Dad With Autism Creates Autcraft, a Safe Minecraft Server for Those on the Spectrum


When Stuart Duncan started Autcraft, a private Minecraft server for people on the autism spectrum, he had no idea it would become the community it is today. With more than 8,200 members, Autcraft lets children and adults on the autism spectrum play Minecraft in a judgment- and troll-free space.

Autcraft started in 2013 after Duncan noticed parents of children on the spectrum were looking for safe spaces where their children could play the game. “It turned out that their children were being bullied on public servers because they behaved a little differently and were easily angered,” Duncan, who goes by the username AutismFather, told The Mighty. “So, having a background in web development and a love for Minecraft, not to mention the fact that I have Asperger’s myself and my oldest son has autism too, I decided to get my own server and give those people a safe place to play.”

The goal of Autcraft is to provide safety. Prospective users must submit an application to join the community. Adults and children on the autism spectrum, as well as their families, are welcome to join. All users are required to follow a set of community rules which prohibit bullying, killing, stealing, griefing and swearing. Autcraft is free to join but accepts donations as a way of covering its overhead.

While Duncan does a good job ensuring Autcraft players are safe — two trolls who recently made it through the screening process were kicked off the platform within minutes of their harmful actions — he encourages parents to be active in their children’s online activities. “Be there. Be involved. I can’t express it strongly enough how much I push parents to join in with their kids and play,” he said. “It doesn’t matter if you understand what is going on or not, you’ll learn. Just be a part of what they’re doing. Not only is it the most amazing bonding experience ever but you are able to monitor their online time as well.”

With members logging in from more than 140 countries, running Autcraft is a commitment Duncan takes seriously — so seriously, he quit his full-time job to run the server. “Honestly, I’m a guy who wanted to help,” Duncan said. “I have no Ph.D. or formal education in disabilities or therapies or anything like that. And yet, I feel very successful in what I’ve accomplished because I’ve seen children go from being shy and quiet to making friends, and then off to making friends in the real world and finally to getting their first job.”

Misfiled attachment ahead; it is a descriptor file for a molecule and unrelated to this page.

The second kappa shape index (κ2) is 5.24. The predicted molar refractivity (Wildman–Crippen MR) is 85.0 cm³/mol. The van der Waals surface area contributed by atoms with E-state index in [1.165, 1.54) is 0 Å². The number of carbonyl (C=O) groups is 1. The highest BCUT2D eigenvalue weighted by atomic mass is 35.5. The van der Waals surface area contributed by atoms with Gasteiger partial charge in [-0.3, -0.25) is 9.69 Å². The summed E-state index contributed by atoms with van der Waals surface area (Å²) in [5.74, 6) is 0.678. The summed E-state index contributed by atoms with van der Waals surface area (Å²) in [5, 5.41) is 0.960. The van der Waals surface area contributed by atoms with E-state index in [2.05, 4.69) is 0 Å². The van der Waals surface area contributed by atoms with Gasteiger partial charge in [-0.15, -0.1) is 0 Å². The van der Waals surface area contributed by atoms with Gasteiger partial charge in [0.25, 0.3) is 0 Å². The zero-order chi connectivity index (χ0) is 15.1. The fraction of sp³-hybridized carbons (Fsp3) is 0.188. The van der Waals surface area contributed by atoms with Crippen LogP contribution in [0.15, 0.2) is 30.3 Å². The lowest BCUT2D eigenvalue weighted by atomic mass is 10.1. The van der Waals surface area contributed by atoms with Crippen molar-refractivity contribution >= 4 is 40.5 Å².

This growth is a testament to the community Autcraft provides. “The players are the community,” he added. “It’s not just me or any other single person. It’s everyone, and we’ve all grown to support and encourage and even celebrate each other. We all know what it feels like to be alone or to be hurt and we all want to make sure that no one else feels that way.”

What Duncan has witnessed of the Autcraft community is more than just observations. A study conducted in 2016, which won the Special Interest Group on Accessible Computing’s award for “Best Paper,” found that Autcraft helps people on the autism spectrum internally self-regulate and externally manage their engagement with others.

As for the future of Autcraft, Duncan says he’d never leave the community behind and hopes to add more game types and servers. “What I’d hope is simply to inspire other people to do as much as I have or more,” he added. “Surely there are smarter, better educated and wealthier people out there that can replicate and even improve on everything I’ve done.”

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